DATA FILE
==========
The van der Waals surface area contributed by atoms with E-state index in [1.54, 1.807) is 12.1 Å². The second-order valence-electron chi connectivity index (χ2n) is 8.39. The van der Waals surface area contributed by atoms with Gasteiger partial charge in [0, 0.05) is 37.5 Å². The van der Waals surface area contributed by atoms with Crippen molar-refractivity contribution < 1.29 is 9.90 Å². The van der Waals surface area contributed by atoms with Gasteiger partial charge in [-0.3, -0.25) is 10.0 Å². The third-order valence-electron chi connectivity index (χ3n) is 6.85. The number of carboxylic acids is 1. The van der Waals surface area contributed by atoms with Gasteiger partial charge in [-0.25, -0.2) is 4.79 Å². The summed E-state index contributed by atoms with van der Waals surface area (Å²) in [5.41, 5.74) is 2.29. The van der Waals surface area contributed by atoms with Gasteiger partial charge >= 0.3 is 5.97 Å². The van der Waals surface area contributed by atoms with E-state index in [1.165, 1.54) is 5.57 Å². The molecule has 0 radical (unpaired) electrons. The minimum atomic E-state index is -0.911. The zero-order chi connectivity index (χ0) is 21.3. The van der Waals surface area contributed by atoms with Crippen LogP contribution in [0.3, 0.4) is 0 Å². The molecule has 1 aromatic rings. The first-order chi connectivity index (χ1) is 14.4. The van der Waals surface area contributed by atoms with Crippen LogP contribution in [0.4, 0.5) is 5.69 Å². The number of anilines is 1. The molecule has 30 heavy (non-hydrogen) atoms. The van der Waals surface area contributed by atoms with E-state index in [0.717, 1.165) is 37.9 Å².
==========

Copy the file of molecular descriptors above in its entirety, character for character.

The van der Waals surface area contributed by atoms with E-state index in [1.54, 1.807) is 12.1 Å². The second-order valence-electron chi connectivity index (χ2n) is 8.39. The van der Waals surface area contributed by atoms with Gasteiger partial charge in [0, 0.05) is 37.5 Å². The van der Waals surface area contributed by atoms with Crippen molar-refractivity contribution < 1.29 is 9.90 Å². The van der Waals surface area contributed by atoms with Gasteiger partial charge in [-0.3, -0.25) is 10.0 Å². The third-order valence-electron chi connectivity index (χ3n) is 6.85. The number of carboxylic acids is 1. The van der Waals surface area contributed by atoms with Gasteiger partial charge in [-0.25, -0.2) is 4.79 Å². The summed E-state index contributed by atoms with van der Waals surface area (Å²) in [5.41, 5.74) is 2.29. The van der Waals surface area contributed by atoms with Gasteiger partial charge >= 0.3 is 5.97 Å². The van der Waals surface area contributed by atoms with E-state index in [1.165, 1.54) is 5.57 Å². The molecule has 0 radical (unpaired) electrons. The minimum atomic E-state index is -0.911. The zero-order chi connectivity index (χ0) is 21.3. The van der Waals surface area contributed by atoms with Crippen LogP contribution in [0.3, 0.4) is 0 Å². The molecule has 1 aromatic rings. The first-order chi connectivity index (χ1) is 14.4. The van der Waals surface area contributed by atoms with Crippen LogP contribution in [0.4, 0.5) is 5.69 Å². The number of anilines is 1. The molecule has 30 heavy (non-hydrogen) atoms. The van der Waals surface area contributed by atoms with E-state index in [0.717, 1.165) is 37.9 Å².